It wouldn't be Stormont without a difference in opinion between the two main parties.
For a brief period during the pandemic crisis, the First and Deputy First Ministers were singing from the same hymn sheet, but normal service looks to have been resumed despite the abnormal times.
That initial unity reaped rewards. The public was crying out for it and they delivered.
We all stand or fall by the decisions we make in life and what happens next in the battle to stem the tsunami of new Covid-19 cases rushing through the country has the ability to make or break political careers.
As revealed in the Belfast Telegraph yesterday, public support for the two leaders in the Assembly is damaged already.
And with 70% of the population admitting they are more concerned about their health than their wealth, the DUP leader is facing a precarious balancing act. Undercook any further restrictions and a raw reception will be on the horizon. The fractious nature of Northern Ireland politics is never far away and the cracks have started to appear. Unless there's a concerted effort, some serious tough talking and a fair helping of Sellotape to stick that hymn sheet together again, the country could fall into the widening chasm.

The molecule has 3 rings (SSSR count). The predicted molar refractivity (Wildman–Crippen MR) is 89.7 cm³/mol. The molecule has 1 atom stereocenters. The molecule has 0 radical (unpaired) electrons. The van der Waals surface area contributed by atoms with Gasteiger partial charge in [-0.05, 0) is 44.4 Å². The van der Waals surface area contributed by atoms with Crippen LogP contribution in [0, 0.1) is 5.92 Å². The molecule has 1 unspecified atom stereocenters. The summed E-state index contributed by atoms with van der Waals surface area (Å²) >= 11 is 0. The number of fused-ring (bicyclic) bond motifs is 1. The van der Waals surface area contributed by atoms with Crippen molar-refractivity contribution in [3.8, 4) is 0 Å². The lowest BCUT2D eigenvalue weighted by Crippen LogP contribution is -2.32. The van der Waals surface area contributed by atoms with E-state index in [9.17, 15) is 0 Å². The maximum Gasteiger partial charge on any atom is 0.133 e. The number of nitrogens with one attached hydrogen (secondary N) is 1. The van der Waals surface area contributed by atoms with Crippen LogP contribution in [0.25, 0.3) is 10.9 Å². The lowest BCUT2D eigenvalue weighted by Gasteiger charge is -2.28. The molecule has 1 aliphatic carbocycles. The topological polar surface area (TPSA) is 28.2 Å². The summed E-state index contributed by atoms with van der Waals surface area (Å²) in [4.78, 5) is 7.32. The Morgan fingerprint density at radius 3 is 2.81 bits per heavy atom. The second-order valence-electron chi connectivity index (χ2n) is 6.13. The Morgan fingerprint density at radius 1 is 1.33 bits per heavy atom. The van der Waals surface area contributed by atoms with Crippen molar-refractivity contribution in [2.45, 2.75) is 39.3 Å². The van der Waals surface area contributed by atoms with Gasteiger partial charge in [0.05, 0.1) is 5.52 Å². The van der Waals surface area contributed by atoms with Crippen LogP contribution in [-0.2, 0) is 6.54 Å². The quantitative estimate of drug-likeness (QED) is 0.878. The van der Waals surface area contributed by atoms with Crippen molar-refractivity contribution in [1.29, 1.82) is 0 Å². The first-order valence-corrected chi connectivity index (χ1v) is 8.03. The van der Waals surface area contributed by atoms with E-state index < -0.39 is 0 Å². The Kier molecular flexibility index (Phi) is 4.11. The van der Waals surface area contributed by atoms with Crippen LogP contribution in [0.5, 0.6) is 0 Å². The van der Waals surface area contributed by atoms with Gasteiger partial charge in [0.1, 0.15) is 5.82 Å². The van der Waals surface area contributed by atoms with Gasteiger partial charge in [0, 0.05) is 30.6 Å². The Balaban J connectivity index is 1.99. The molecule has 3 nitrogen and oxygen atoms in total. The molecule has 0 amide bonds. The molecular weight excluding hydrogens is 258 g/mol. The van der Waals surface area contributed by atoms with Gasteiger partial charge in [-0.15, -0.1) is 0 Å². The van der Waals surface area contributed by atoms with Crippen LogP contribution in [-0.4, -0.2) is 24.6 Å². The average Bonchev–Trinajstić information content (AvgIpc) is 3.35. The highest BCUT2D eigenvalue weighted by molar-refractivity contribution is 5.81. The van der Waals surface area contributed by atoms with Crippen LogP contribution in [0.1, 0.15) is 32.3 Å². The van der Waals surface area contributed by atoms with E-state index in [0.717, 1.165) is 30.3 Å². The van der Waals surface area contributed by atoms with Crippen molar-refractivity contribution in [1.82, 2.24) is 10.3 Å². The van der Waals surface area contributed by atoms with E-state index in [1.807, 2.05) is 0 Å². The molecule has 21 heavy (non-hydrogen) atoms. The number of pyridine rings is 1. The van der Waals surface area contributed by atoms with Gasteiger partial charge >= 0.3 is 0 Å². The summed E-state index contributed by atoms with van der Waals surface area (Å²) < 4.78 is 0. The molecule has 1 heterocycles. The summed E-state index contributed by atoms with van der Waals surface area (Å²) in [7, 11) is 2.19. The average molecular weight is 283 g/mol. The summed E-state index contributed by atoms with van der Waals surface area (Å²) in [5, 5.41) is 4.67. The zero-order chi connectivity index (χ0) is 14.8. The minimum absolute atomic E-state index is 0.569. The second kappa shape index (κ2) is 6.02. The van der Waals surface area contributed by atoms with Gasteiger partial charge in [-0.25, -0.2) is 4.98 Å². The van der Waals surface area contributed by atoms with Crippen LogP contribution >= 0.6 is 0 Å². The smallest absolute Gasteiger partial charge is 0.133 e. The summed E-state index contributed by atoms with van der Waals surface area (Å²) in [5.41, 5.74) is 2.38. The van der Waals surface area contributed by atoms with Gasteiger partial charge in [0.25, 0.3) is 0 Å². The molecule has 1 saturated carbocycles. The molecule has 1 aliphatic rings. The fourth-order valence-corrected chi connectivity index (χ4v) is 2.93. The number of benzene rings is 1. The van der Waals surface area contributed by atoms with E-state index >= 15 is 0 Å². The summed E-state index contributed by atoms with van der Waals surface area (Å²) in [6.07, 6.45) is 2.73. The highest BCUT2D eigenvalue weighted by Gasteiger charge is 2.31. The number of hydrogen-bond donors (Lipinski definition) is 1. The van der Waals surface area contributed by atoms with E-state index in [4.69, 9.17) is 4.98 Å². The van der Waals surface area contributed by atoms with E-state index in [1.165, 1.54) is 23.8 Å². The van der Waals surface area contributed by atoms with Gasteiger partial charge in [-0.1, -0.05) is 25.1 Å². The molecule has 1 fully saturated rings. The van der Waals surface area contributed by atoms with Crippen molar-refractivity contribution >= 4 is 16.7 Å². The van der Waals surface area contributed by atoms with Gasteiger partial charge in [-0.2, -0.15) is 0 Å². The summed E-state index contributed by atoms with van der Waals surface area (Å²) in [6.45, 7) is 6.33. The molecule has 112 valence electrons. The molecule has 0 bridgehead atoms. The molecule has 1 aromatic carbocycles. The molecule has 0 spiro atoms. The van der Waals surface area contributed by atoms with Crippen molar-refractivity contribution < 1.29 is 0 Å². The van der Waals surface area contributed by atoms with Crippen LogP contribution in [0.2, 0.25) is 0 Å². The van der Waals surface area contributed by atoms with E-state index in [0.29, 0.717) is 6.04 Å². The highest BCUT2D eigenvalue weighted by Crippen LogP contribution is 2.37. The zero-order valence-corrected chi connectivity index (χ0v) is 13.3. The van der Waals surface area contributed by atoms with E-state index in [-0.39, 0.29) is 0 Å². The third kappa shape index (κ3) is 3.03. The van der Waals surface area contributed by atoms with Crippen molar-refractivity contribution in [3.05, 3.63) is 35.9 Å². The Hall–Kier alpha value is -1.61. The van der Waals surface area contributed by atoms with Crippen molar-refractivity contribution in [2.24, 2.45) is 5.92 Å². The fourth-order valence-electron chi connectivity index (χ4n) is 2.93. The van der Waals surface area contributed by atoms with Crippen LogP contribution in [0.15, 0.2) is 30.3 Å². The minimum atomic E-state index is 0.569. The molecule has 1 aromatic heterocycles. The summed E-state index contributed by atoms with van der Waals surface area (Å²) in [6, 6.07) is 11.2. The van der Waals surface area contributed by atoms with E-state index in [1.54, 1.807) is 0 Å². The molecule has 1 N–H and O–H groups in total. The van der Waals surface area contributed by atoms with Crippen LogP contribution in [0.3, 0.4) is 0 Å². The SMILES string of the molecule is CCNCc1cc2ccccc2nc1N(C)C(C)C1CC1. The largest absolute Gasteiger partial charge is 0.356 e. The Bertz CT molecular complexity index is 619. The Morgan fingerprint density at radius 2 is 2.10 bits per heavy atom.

The stakes are getting higher. Lives and livelihoods are on the line. The big differences in how to proceed are clear. As the DUP argues against imposing further restrictive lockdown measures unless there is concrete evidence for their immediate introduction, Sinn Fein believes more stringent measures are needed urgently. Sinn Fein has previously criticised the DUP for putting economic concerns ahead of health.
True, there have been missteps along the way. Both sides can rightly point at the indiscretions of the other but now is the time to look forward, not wallow in recriminations of the past few months. First Minister Arlene Foster says "heavier restrictions are not inevitable".
Deputy First Minister Michelle O'Neill says the situation is "deteriorating rapidly" while laying the ground work for a new lockdown by highlighting the need for "additional finances" with the Government during Monday's Cobra meeting with Prime Minister Boris Johnson. It's not just a matter of life and death, it's much more important than that.
This can't be the political game of chess that has been played out so any times before, for this time the dispensable pawns in the midst of the battle are the people growing more fearful of the Covid-19 threat and the businesses trying desperately to survive. One wrong move and people, or businesses, could die.
And if politicians start pointing fingers at each other, the electorate might finally start pointing fingers at them.